Goody, goody: Three yogis bag best of NYC with open hips, open minds
Dear Hilton NYC Cleaning Staff,
Please feel free to take home the six full-size bottles of lotion and face wash, plus the unopened Bai drinks I left on the dresser. I think you’ll particularly like the blueberry-flavored tea. Time ran out and I was only able to down three of the 24-ounce drinks, and I left you the ones I didn’t like.
The reason for deserting the lotion and face wash was because I could only get five of them in my suitcase and still zip it. My credit card and I hit the yoga bazaar pretty hard the day before and I had to fit a pair of yoga pants and wrap jacket in it, as well as the other jacket I got at Gap for 50 percent off the sale price.
The extra bottles in my suitcase took up so much space I was forced to wear both a sweater and jacket under my raincoat to the airport. As if this wasn’t uncomfortably warm enough, I topped it off by lugging my new yoga mat sticking out of my new yoga bag, filled with seven three-ounce tubes of coconut bath wash and the myriad vitamin packs and beef and chicken jerky samples I collected.
Just in case you’re starting to think I’m a hoarder, I want to explain how I came to be in possession of all this free healthy stuff.
The weekend started out innocently enough. My two daughters, Sarah and Becca, and I attended the Yoga Journal conference in New York City as a bonding experience. Becca, who is in marketing, was reading a book about how to feel rich by having less. Sarah, a college professor of American studies, is just naturally thrifty.
We learned to open our hips and our hearts (two different classes) and hiked and practiced partner yoga in Central Park. We discovered Karma yoga where you give instead of receive (which is what I was practicing when I left the full-size samples for you). On the streets of NYC, we learned if you stop to talk to anyone handing out their CDs, you’re buying that “free” CD, because they’ve signed “To Nancy” on it with a felt pen, before you realize you’re being scammed. (Please note the freebies I left you in my room have no strings attached.)
So here we were just three yogis out on the town having fun. As always, I was on the lookout for franchise references because that’s what my boss requires for this column. I pointed out to the girls a Pop-a-Lock car and told them I’d talked to the owners of the franchise at the IFE here a couple of years ago. “Your grandfather was a locksmith late in life,” I told them. “You’re kidding,” Sarah said. “You mean we could have called him Papa Lock, instead of Papa Gar?”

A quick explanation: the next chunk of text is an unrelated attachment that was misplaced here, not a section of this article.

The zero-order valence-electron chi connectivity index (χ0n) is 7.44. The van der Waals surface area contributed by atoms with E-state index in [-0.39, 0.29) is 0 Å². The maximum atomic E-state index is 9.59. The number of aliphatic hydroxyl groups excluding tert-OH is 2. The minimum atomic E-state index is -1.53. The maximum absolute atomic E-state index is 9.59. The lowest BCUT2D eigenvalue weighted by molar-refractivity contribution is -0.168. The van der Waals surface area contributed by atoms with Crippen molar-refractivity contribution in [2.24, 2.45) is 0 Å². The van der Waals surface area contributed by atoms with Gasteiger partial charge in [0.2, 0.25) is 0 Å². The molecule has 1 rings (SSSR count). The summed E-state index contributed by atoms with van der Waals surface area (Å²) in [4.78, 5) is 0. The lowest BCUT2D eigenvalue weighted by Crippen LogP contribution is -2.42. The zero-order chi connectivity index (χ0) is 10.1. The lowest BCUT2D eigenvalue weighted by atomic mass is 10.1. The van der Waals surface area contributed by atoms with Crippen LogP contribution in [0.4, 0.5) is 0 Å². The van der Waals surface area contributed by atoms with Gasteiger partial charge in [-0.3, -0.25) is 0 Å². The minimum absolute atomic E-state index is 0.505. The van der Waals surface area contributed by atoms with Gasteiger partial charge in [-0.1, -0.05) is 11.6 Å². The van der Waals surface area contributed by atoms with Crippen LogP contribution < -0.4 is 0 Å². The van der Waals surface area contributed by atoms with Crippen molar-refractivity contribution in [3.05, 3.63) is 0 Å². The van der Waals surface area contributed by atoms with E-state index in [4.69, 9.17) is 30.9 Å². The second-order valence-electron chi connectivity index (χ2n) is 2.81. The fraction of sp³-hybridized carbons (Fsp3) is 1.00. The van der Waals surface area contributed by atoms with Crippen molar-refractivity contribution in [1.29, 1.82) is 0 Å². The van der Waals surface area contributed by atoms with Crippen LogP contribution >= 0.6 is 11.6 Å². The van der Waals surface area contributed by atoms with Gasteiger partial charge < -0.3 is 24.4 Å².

Sarah then pointed out that her cab driver told her The Halal Guys food cart (franchise), right outside our hotel, had a line a full block long late at night. Ironically, stores in Times Square stay open until 1 a.m. on Sundays. It’s ironic, because Becca had a $10 coupon for H&M that expired at midnight that very night. We had gone to a play, eaten dinner and still were able to make it to H&M at two minutes to midnight so Becca didn’t waste $10 of free money. How she found a pair of sandals to buy in that amount of time is a credit to my nurturing as her spiritual and shopping guide.
So now that you know the players, you’ll understand how all that lotion and face wash came into my possession. During a painful demonstration of hip openers where I swear the instructor had a fake limb that she was putting behind her head, I got up to go to the restroom. It was then that I spotted staff hauling out the very goody bags we had received when we registered. “Go ahead, take one,” the man said. “Is it OK if I take one for my daughter, too?” I asked. “Take one for your sister,” he answered. (FYI, Sandy, don’t expect a goodie bag, I gave it to Sarah.)
Becca was so delighted that she went out and returned with two bags. Simultaneously, we decided we’d had enough yoga and wanted to take our booty (both of them) up to her room to divide. We went back down to meet Sarah after her class, where we scored three more bags. We now had eight bags, plus our original three. Sarah took all the headsets to pass out to her yoga students as a “who’s your favorite teacher?” gift. Becca, who decided she too would now check a bag, filled her suitcase with lotion, cashew and almond milk, chicken jerky (we shamelessly made Sarah, the vegan, pick up extra samples at the show in addition to what was in the goody bags) and water bottles. She has two sons, 6 and 4, and what kid wouldn’t want their mom to bring them a water bottle as a gift?
Reach Nancy at 612-767-3207 or firstname.lastname@example.org. Follow her on Twitter
What wouldn’t fit in my suitcase, I stuffed in my yoga bag. My husband, who was there for the first two days, left behind a shirt and I debated whether to pretend I didn’t see it, but in the end, I packed it in the suitcase at the expense of one of the face washes.
So here I was at the airport, sweating in my extra clothes, hauling a yoga bag filled with freebies I really didn’t need, and my purse with my laptop, iPad and notebooks. Sarah and I were flying out of the same terminal so we parted ways so I could zoom through TSA Precheck, while she went through the lines for shoe-taker-offers.
So karma had a bit more fun with me. TSA precheck didn’t come up on my boarding pass, so I was forced to rummage through my yoga bag filled with liquid shower gel to place into a bin. Plus, take off all the extra outerwear.
I may have free lotion for a year, but it came with a hefty price tag. Please, dear cleaning staff, don’t throw it in the garbage. I’d hate to think that all that endorphin-producing freebie scoring was for naught.